Frankly Speaking: Is Gaza facing a genocide?

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Updated 15 October 2023

Frankly Speaking: Is Gaza facing a genocide?

Waleed Ali Siam, the Palestinian ambassador to Japan, discusses the Israeli military onslaught on Gaza.
  • Palestinian diplomat says own family and friends have lost their homes in Israeli bombardment of Gaza
  • Clarifies that the Palestinian Authority condemns the loss of all civilian lives, be it Palestinian or Israeli
  • Believes US, other Western countries have lost credibility as mediators, favors key role for Japan instead

DUBAI: If the international community does not step in to prevent a further escalation of the conflict between Israel and the Palestinian armed group Hamas, Gaza will face “complete destruction” and “genocide,” a senior Palestinian diplomat has said.

Speaking to the Arab News program “Frankly Speaking,” Waleed Ali Siam, the Palestinian ambassador to Japan, related the story of his own family, which has been caught up in Israel’s siege and bombardment of the Gaza Strip.

“First and foremost, unfortunately, my house was destroyed this morning. But that is nothing compared to what my people have endured with hundreds of homes that have been destroyed,” Siam told the program’s host Katie Jensen.

Cars are seen on fire following a rocket attack from the Gaza Strip in Ashkelon, southern Israel. (File/AFP)

“My family and friends are scattering around. Some of them have lost their homes there. One of them told me, one of the daughters — she is 7 years old — she said: ‘I lost my childhood today. I lost everything in my childhood.’”

Gaza has come under sustained Israeli missile and artillery fire since Oct. 8, when Israel responded to a cross-border assault the previous day by Hamas militants, who killed hundreds of soldiers and civilians, took scores of hostages, and launched a barrage of rockets at Israeli cities.

Hamas, a Sunni group that sprung from the ranks of the Muslim Brotherhood but that draws support from Shiite Iran and its proxies, including Lebanon’s Hezbollah, has said its “Al-Aqsa Flood” operation came in retaliation for the killing of Palestinians and the desecration of the Al-Aqsa Mosque in Jerusalem.

Burnt out vehicles in Ashkelon are pictured following a rocket attack from the Gaza Strip into Israel. (File/AFP)

In addition to bombardment, Israel has amassed troops along Gaza’s border ahead of an expected ground invasion and ordered Palestinian civilians in the north of the territory to evacuate to the south, while also cutting off power, water, and deliveries of food and medicine.

Civilian infrastructure has not been spared as Israeli jets and artillery pound structures indiscriminately in densely populated areas.

UN officials have called on Israel to respect the rules of war, which demand the protection of civilian life and deplore acts of collective punishment. Since fleeing their home, Siam said his family has been unable to find a place of safety, as the rubble-strewn streets become impassable and the Israeli bombardment becomes ever more intense.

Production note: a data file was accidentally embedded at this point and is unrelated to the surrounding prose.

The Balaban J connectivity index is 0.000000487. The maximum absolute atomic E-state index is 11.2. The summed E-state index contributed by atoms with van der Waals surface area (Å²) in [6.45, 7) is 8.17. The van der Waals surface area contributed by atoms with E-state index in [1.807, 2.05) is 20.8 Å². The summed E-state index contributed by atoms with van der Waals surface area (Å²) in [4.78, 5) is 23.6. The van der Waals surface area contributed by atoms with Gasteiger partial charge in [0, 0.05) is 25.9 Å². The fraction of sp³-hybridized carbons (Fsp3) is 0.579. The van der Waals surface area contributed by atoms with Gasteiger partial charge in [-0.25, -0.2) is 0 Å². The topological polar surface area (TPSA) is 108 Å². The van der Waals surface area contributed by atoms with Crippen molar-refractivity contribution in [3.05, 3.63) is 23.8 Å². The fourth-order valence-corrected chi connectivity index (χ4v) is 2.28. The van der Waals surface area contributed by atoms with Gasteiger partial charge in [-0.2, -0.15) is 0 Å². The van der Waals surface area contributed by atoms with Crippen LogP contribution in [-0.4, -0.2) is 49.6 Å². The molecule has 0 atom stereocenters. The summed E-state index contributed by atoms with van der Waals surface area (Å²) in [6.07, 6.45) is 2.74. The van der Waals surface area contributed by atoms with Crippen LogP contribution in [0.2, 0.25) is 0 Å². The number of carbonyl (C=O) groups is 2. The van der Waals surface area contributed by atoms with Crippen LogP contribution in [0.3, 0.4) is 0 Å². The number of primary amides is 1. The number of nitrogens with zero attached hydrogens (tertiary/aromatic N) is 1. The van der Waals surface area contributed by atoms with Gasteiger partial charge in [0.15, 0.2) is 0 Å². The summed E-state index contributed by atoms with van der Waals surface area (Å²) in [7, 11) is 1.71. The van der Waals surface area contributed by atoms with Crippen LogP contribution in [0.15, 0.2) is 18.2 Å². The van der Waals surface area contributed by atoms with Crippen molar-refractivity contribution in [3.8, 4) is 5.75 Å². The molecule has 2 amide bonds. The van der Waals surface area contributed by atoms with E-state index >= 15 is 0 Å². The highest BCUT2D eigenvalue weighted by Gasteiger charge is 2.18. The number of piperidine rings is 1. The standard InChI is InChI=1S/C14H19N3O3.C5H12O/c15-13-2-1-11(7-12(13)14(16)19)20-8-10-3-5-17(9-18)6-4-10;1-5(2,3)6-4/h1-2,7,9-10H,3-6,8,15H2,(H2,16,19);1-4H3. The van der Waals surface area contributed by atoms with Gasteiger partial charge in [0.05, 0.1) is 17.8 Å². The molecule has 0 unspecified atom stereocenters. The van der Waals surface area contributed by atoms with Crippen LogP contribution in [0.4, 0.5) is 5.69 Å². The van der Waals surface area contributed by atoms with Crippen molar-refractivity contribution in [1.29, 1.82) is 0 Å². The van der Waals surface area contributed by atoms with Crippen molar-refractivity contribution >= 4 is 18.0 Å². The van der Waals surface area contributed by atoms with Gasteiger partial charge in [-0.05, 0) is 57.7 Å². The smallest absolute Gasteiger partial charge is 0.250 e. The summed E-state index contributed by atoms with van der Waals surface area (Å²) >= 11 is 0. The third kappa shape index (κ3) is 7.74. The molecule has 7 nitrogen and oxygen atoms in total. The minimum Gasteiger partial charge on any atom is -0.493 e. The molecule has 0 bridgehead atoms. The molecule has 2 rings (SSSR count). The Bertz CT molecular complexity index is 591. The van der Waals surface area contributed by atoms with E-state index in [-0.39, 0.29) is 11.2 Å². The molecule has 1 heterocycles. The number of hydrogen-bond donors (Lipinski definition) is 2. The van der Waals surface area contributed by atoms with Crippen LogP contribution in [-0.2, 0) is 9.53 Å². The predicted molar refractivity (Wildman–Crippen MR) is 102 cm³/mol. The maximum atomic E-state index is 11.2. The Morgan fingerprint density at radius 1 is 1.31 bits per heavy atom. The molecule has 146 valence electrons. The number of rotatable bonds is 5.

Palestinians look for survivors of a destroyed building hit during an Israeli air strike as an injured woman is helped in Rafah in the southern Gaza Strip. (File/AFP)

“They went to a hotel and then they were asked to leave the hotel because the Israelis said to get out of the hotel. Maybe the Israelis would hit it. Now they are running from one street to the other,” said Siam.

“And, unfortunately, the streets are full of rocks and stones (and rubble) from the buildings … They cannot even walk. There are not many streets in Gaza. So, I don’t know what they’re going to do. I really don’t know what they’re going to do.

“We lost some friends; we lost some families. But what can I say? I mean, this is not new for us.”

Waleed Ali Siam, the Palestinian ambassador to Japan. (AN photo)

Regardless of the long-running nature of the Israel-Palestine conflict and the mutual antipathy, Siam said the killing of civilians on either side cannot be justified. “We do condemn the loss of all civilian lives; be it Palestinians or Israelis. Today, tomorrow, or forever,” he said when asked whether the Palestinian Authority condemns the killing, kidnapping and deliberate targeting of civilians.

With regard to the outcome of the current crisis — the biggest and deadliest escalation in the Middle East conflict in decades — Siam’s assessment was grim. “Complete destruction of Gaza, genocide of civilians (in) Gaza. That’s it,” he said.

“Complete destruction. Unfortunately, that’s how we foresee it if the international community does not step in as soon as possible.”

Protesters wave Palestinian flags during a rally in support of Palestinians in Amsterdam on October 15, 2023. (AFP)

After years under effective embargo, the impoverished territory, ruled by Hamas since 2007 and routinely bombarded during armed exchanges with Israel, is in no condition to withstand the present siege.

The enclave’s only power station quickly went out of action and supermarket shelves were stripped bare as the population of 2.2 million people, hemmed in by Israel to the east, the Mediterranean to the west, and a closed border with Egypt to the south, prepared for the worst.